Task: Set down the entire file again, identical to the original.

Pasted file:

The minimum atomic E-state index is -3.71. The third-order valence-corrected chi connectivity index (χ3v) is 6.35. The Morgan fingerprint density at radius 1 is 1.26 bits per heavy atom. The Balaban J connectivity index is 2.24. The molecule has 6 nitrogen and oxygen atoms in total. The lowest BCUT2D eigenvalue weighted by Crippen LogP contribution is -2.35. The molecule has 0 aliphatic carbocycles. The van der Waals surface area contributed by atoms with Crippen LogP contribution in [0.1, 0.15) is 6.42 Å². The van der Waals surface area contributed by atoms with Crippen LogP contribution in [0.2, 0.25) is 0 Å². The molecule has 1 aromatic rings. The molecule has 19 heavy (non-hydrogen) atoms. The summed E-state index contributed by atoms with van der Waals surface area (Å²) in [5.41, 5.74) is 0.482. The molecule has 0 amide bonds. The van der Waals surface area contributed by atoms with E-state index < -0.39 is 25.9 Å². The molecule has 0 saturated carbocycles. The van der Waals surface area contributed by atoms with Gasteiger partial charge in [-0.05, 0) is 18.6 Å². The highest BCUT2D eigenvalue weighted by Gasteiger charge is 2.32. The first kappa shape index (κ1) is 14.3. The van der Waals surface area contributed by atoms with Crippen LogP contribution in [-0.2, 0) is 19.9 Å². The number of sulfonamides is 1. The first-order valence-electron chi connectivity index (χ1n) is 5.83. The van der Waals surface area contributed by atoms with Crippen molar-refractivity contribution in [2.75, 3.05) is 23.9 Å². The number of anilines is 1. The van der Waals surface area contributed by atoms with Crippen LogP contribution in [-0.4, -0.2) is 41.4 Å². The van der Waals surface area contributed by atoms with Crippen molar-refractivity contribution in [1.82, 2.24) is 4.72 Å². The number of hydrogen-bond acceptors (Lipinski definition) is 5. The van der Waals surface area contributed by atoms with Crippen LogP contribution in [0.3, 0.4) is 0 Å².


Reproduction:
The minimum atomic E-state index is -3.71. The third-order valence-corrected chi connectivity index (χ3v) is 6.35. The Morgan fingerprint density at radius 1 is 1.26 bits per heavy atom. The Balaban J connectivity index is 2.24. The molecule has 6 nitrogen and oxygen atoms in total. The lowest BCUT2D eigenvalue weighted by Crippen LogP contribution is -2.35. The molecule has 0 aliphatic carbocycles. The van der Waals surface area contributed by atoms with Crippen LogP contribution in [0.1, 0.15) is 6.42 Å². The van der Waals surface area contributed by atoms with Crippen LogP contribution in [0.2, 0.25) is 0 Å². The molecule has 1 aromatic rings. The molecule has 19 heavy (non-hydrogen) atoms. The summed E-state index contributed by atoms with van der Waals surface area (Å²) in [5.41, 5.74) is 0.482. The molecule has 0 amide bonds. The van der Waals surface area contributed by atoms with E-state index < -0.39 is 25.9 Å². The molecule has 0 saturated carbocycles. The van der Waals surface area contributed by atoms with Gasteiger partial charge in [-0.05, 0) is 18.6 Å². The highest BCUT2D eigenvalue weighted by Gasteiger charge is 2.32. The first kappa shape index (κ1) is 14.3. The van der Waals surface area contributed by atoms with Crippen LogP contribution in [-0.2, 0) is 19.9 Å². The number of sulfonamides is 1. The first-order valence-electron chi connectivity index (χ1n) is 5.83. The van der Waals surface area contributed by atoms with Crippen molar-refractivity contribution in [2.75, 3.05) is 23.9 Å². The number of anilines is 1. The van der Waals surface area contributed by atoms with Crippen LogP contribution in [-0.4, -0.2) is 41.4 Å². The van der Waals surface area contributed by atoms with Crippen molar-refractivity contribution in [1.82, 2.24) is 4.72 Å². The number of hydrogen-bond acceptors (Lipinski definition) is 5. The van der Waals surface area contributed by atoms with Crippen LogP contribution in [0.3, 0.4) is 0 Å².